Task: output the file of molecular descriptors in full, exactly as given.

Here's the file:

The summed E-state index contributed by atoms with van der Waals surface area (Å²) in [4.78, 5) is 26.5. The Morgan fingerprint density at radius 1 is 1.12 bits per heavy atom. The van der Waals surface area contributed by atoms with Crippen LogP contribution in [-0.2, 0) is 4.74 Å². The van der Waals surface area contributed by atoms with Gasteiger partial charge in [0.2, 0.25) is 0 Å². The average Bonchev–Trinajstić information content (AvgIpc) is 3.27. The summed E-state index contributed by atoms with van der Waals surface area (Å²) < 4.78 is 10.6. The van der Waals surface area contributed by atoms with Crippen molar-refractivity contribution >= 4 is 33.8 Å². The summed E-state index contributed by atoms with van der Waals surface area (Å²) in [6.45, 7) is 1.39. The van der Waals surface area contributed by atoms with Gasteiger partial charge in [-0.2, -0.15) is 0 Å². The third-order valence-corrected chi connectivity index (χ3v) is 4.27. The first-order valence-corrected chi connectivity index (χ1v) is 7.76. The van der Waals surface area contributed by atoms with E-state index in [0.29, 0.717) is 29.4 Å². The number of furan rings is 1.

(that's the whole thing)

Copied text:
The summed E-state index contributed by atoms with van der Waals surface area (Å²) in [4.78, 5) is 26.5. The Morgan fingerprint density at radius 1 is 1.12 bits per heavy atom. The van der Waals surface area contributed by atoms with Crippen LogP contribution in [-0.2, 0) is 4.74 Å². The van der Waals surface area contributed by atoms with Gasteiger partial charge in [0.2, 0.25) is 0 Å². The average Bonchev–Trinajstić information content (AvgIpc) is 3.27. The summed E-state index contributed by atoms with van der Waals surface area (Å²) < 4.78 is 10.6. The van der Waals surface area contributed by atoms with Crippen molar-refractivity contribution >= 4 is 33.8 Å². The summed E-state index contributed by atoms with van der Waals surface area (Å²) in [6.45, 7) is 1.39. The van der Waals surface area contributed by atoms with Gasteiger partial charge in [-0.2, -0.15) is 0 Å². The third-order valence-corrected chi connectivity index (χ3v) is 4.27. The first-order valence-corrected chi connectivity index (χ1v) is 7.76. The van der Waals surface area contributed by atoms with E-state index in [0.29, 0.717) is 29.4 Å². The number of furan rings is 1.